As someone who works late night shifts as we are prone to do in this industry it’s not uncommon to hear the groans of staff when they switch from night to morning shifts. Don’t you hate those people that are all ‘chirpy and chipper’ first thing in the morning.
I know I do! This is something that definitely impacts hospitality workers; well for a half a day anyway! By the afternoon, I notice that these ‘morning people’ have started to slow down, a haze of weariness starts to envelop them, and their cheerful nature has given way to a, “I’ve had enough for today”, attitude. It’s the same time that I’m just starting to get going! Ha!
A friend once explained to me that it all has to do with our personal circadian rhythms. She went on to suggest that it could be related to the time of day we were born. I was born at one minute past midnight and I’m a definite night owl – so on the evidence of one, there maybe something to this theory.
These circadian rhythms dictate whether we spring out of bed in the morning or roll out and take a few hours to wind up and fully hit our straps? Individual energy levels fluctuate during the day according to sensory input from the environment and our inbuilt body clock (the circadian rhythm). Chronobiology is the study of circadian rhythms and has proven matching daily tasks to energy levels and mood will boost productivity and help you sustain performance throughout the day. Leadership and Management experts call the pattern by which our concentration levels vary during the work day our concentration curve. Research shows mental and physical performance can vary by as much as 15% depending on the time of day. So, knowing your own, and your team members circadian rhythm, is a good leadership and management tool to boost business productivity.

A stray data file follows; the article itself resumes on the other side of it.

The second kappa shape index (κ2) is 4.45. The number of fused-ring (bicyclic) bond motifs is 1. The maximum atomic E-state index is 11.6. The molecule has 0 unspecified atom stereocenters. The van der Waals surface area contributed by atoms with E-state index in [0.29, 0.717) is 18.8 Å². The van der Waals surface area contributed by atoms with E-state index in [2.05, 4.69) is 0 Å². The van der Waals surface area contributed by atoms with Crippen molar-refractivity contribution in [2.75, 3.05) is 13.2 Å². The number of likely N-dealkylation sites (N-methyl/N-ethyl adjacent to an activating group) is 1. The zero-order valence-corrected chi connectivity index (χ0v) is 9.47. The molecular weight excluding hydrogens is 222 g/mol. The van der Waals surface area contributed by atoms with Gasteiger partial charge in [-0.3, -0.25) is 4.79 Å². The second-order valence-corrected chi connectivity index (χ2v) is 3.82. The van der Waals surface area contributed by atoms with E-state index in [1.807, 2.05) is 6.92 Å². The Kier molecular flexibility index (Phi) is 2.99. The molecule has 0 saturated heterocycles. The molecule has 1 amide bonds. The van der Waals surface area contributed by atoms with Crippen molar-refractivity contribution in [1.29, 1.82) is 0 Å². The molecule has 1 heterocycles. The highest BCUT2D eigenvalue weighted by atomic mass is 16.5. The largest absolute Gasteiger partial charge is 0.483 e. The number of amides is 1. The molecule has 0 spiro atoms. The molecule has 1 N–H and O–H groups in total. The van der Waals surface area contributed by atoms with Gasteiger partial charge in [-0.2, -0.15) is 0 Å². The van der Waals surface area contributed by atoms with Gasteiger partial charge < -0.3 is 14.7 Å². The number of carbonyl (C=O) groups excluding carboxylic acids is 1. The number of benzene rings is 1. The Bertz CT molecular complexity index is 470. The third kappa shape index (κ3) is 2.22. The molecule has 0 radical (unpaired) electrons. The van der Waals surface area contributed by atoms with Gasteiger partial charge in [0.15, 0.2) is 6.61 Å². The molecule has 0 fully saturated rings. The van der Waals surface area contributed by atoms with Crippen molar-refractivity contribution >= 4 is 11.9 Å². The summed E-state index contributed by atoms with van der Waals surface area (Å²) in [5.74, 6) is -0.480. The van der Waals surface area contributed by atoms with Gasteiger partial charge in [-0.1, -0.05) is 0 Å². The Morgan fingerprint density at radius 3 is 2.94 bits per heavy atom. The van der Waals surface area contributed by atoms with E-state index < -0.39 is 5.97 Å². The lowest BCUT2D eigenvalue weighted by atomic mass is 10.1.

Using this theory different workers therefore can be categorised as Gazelles, Bears or Tigers.
15 to 20% of people are Gazelles (also known as larks), the type that spring out of bed around 6am and hit the road running, never needing an alarm clock. Gazelles are the bubbly people who bounce into work and put the words ‘good’ and ‘morning’ into the same sentence. Gazelles peak around midday and by later afternoon will tend to struggle with energy, concentration and creativity. The Gazelle should avoid high level mental tasks and engage in the necessary routine tasks in the afternoon. Gazelles need to exercise before 6pm to ensure they are rested and ready for bed early, usually around 10pm. Research shows that high achievers often follow this pattern. Perhaps we should stack our day shifts with Gazelles.
About 20% of the population are Bears (also called night owls) and function better in the late morning, afternoon or night. Clued up Bears keep their morning tasks simple and are at their most productive around 6pm. Bears like to burn the midnight oil, this can be effective and productive as long as they can still get adequate sleep. Research shows many Bears skip breakfast which provides the brains most vital food (probably due to getting up later at 9 or 10am) and struggle through the morning grogginess.
55 to 60% of people are tigers! While many believe that they are either a Gazelle or a Bear, it is possible to manage your energy and sleep patterns to switch between the two as life requires. The energy personality that strikes a balance between the two is called a tiger.
Everyone has their own unique energy cycle. Learn to know your own, and those around you. Map peak energy periods and use them for peak activities, trying to avoid interruptions during this time.
Australis College works in partnership with the CMAA to provide a variety of business and management programs aimed at providing individuals and businesses with the knowledge, skills and tools to make a positive impact in their job roles, careers and personal lives. The information in this article is from the Diploma of Leadership and Management. For more information on Australis and our programs please visit our website by clicking here for more information and to get started today.